John Martin Interview on Bukowski (1 Viewer)

One more. Not everyone is a Martin fan around here, but I thought I share excerpts from a L.A. Times interview, date unknown....PT

PS. Have a great Thanksgiving... and in case you forget... be sure to eat too much and drink too much....PT

John Martin of Black Sparrow Press

Martins favors the author "who has one book in his life, even though he may write and publish it in volumes. But it's all part of one unbroken work."

Writers like Bukowski, he believes, "evolve, not change."

He believes that writers are born: "The best writers have an inner rhythm, a pace to their lives. That is nothing to be learned.... That can't be taught."

"I like so little," he says. "I have a very peculiar idea of what I think is good, what will live. I've published almost 500 books. They have never stopped selling. If a novel is still selling 5,000 copies a year 20 years later, that's a real work of literature."

"There are two kinds of writers--insiders and outsiders. The insiders are liked. The outsiders are always at odds with society. They're difficult people. They are 50 years ahead of who they are writing for." But they have staying power.

Some of today's "big novels," he predicts, "will be completely forgotten in 10 years."

What he knows he doesn't like is "slick glossed-over stories, completely finished with a kick at the end."

Martin didn't go to college and counts it as a blessing. "If I would have, I would never have become a publisher. I would never have seen Bukowski. College would have structured me to what is good writing."

In the mid-60s Martin was delighted to find Bukowski, at that time "completely undiscovered" and "a genius."

Martin describes Bukowski as the "quintessential down-to-earth American." Were he compared to an American painter, he'd be "more of an Edward Hopper than a Norman Rockwell."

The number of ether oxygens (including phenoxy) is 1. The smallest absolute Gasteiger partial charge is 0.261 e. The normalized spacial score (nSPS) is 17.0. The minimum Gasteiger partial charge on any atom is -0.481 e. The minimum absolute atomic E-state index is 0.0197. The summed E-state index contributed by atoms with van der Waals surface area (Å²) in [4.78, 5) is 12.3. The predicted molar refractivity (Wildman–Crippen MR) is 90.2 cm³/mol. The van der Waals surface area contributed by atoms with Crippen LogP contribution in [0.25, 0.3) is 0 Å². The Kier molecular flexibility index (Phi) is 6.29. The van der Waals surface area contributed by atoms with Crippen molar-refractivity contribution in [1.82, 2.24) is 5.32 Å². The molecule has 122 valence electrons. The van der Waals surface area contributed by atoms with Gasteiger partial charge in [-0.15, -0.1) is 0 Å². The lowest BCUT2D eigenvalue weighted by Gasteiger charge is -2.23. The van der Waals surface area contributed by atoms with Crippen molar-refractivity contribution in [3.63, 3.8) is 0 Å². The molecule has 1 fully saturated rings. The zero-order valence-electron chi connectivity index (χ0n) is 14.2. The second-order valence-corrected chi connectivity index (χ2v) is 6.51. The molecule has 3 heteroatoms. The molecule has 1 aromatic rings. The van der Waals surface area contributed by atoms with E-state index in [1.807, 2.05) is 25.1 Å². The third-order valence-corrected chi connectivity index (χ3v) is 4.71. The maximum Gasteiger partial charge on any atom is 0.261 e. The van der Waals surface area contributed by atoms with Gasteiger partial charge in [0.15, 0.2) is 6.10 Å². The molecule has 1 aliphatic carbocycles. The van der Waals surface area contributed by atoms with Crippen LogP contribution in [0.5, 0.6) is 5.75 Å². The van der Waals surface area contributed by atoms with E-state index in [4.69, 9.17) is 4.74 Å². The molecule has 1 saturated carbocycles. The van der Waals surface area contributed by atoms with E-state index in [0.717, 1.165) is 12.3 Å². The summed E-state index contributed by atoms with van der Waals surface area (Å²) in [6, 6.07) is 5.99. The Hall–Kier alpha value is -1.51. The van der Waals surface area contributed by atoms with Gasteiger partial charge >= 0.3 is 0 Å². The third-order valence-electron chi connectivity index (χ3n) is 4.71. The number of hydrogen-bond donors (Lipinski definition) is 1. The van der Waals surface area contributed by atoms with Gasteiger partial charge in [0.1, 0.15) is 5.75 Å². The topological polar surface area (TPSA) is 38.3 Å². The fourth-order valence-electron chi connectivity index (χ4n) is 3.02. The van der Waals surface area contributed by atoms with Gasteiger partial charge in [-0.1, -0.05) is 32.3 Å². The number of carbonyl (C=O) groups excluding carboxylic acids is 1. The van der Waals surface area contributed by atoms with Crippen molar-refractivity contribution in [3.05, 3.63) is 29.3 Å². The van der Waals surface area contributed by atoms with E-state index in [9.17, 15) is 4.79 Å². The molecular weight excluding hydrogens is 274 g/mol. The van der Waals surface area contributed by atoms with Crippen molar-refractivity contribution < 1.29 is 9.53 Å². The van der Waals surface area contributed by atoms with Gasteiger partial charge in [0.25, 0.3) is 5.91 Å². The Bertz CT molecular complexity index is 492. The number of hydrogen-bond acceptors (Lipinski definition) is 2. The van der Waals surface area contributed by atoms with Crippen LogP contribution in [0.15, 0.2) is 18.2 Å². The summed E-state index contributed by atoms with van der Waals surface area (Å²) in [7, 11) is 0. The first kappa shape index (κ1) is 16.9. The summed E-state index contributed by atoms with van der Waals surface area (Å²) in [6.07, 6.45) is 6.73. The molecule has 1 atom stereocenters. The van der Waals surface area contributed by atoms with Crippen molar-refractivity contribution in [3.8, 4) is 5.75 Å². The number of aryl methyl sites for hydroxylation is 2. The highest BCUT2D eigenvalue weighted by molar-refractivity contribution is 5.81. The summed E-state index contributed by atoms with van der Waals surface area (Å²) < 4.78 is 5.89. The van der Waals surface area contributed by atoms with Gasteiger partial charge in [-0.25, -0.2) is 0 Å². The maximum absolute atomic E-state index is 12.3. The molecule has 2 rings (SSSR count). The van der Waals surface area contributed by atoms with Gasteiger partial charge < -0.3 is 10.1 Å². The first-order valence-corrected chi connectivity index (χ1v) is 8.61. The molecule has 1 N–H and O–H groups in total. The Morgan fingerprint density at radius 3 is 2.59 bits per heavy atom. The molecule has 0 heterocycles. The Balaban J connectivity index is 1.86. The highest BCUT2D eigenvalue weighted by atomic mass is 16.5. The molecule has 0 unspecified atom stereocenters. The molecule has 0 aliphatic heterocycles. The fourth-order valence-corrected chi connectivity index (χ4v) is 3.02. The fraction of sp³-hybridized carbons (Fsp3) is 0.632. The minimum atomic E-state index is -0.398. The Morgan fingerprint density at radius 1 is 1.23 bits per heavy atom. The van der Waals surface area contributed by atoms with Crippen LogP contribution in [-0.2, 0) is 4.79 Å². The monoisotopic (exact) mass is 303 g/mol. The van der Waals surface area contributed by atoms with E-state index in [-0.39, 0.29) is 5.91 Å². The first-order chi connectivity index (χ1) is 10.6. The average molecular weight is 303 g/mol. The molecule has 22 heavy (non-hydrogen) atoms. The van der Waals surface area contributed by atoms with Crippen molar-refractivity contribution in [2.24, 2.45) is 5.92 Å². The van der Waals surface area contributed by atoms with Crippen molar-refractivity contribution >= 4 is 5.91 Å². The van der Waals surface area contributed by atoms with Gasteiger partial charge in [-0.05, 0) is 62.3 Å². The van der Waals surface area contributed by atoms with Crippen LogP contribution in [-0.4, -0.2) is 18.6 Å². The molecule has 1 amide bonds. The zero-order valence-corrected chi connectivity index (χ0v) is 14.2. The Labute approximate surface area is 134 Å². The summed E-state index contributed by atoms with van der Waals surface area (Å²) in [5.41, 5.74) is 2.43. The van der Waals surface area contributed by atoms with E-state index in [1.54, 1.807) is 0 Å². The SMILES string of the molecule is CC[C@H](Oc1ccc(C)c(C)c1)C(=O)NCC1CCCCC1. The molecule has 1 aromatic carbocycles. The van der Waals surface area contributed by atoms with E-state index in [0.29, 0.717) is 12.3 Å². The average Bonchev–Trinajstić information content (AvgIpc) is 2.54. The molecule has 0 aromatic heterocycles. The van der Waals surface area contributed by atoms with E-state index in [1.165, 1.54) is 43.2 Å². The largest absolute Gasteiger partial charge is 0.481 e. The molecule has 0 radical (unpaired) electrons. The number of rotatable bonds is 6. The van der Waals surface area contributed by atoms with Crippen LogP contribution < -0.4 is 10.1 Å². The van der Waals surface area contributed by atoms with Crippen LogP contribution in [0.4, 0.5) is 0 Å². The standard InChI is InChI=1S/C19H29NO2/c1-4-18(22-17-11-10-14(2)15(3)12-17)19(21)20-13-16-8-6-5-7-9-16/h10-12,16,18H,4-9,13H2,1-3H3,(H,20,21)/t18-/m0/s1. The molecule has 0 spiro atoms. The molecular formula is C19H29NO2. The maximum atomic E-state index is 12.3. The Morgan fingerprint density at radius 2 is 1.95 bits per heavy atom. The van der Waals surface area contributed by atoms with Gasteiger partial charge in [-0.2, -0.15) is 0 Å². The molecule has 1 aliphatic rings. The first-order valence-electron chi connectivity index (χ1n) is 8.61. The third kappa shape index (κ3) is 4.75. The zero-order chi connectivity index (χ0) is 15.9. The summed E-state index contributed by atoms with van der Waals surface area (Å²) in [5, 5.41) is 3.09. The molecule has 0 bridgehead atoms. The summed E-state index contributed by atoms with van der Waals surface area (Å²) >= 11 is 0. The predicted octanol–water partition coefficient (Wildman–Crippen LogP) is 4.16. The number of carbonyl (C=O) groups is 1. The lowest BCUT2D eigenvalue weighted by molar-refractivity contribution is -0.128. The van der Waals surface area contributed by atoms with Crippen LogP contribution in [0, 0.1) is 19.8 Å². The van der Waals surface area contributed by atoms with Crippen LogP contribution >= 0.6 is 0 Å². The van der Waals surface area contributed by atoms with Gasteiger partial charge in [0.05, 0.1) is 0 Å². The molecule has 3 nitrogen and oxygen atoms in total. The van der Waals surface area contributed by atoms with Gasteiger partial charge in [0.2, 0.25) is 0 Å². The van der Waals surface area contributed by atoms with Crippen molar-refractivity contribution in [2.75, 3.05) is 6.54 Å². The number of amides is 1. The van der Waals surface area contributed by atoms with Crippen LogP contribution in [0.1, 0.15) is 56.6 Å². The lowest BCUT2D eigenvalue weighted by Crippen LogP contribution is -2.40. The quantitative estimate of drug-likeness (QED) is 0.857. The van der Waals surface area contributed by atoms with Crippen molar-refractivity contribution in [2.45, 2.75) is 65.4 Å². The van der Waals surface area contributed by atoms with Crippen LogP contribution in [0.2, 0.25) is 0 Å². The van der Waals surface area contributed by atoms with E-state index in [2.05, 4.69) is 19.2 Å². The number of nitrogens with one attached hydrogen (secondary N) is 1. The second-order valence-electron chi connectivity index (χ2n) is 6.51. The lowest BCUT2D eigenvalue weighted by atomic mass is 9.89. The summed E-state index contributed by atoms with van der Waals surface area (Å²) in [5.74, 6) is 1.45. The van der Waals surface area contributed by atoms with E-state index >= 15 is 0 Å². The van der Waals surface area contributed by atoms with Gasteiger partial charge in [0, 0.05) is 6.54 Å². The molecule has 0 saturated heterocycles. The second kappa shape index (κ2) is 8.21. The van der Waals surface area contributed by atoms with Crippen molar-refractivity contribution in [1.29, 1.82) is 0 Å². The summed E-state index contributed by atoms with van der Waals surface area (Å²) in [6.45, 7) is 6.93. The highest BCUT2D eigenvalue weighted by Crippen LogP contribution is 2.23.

On Bukowski: "He'd worked 12 or 13 years in the post office. He was alcoholic. Suicidal. A wild man. But there was a sweet gentle man underneath."

"He's our number one author. Whatever he needs, he gets."

[Bukowski's] books account for about a third of Black Sparrow's $800,000 in annual sales, according to one magazine report.

"I never go anywhere. So much time is lost socializing. The biggest waste of time is a meeting."

"Go... all you need to do to become a publisher is find an author, get the manuscripts and look for a printer."

Literature in its original and intended form has been a life-long treasure to Martin.

After five years in the publishing business and down to his last $500, he finally turned a profit in 1971. And he has ever since.

He's furthered the careers of dozens of other writers and found large audiences for such avant-garde poets as Diane Wakowski and Robert Creeley.

Martin calls the film ["Barfly"] "a wonderful movie, not a great movie," but "the single biggest impetus that has happened to Black Sparrow."

Black Sparrow has been called... "one of the few truly independent literary presses in the country." It's founder is "a purist."

"Desire," by David Bromige, won the Western State Book Awards.

Bromige calls Martin "a rare jewel. He's stern and discriminating. He has an excellent reputation. I know many poets who would love for him to publish their work."

Martin has also brought new life to the works of the late blue collar writer American John Fante and the British critic Wyndham Lewis.

With his writers he says, "I always make a warm initial contact and then what happens, happens."

"What I make now on these writers will be peanuts to what will be made 50 years from now."

What he does enjoy is introducing new readers to obscure writers who didn't get just attention in their lifetime.

On Fante. "No one was reading him. He died in 1983 and his widow is now getting $400,000 in royalties. Five of his books have been sold to the movies .... That's something that Black Sparrow can do for someone."
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He seems to pop in occasionally, post and then go away again.
Probably quite awkward considering his announced departure... but who could stay away from here forever though?

Ha ha... pop!

Thanks for the interview excerpts, Poptop! Martin sure put some almost unknown writers on the map...
Say what you want about John Martin, but he put out some good stuff, even beyond Buk. I will, however, take exception to the mention of Robert Creeley. I'd rather give Charles Manson a sponge bath than read Robert Creeley.:eek:
I say fuck all the grudges and victories and bruises and regrets of the underground publishing world, so we can acknowledge John Martin. He shook hands with an unknown/ poet/POSTAL WORKER and guaranteed him an annual salary for life in the mid-1960's and that's all that matters. It took balls. Huevos. What profit-minded publishing firm would guarantee a contract like that ? I respect the gamble that Martin took back then....Buk and Martin shook on it. Cheers.

Happy Thanksgiving to all

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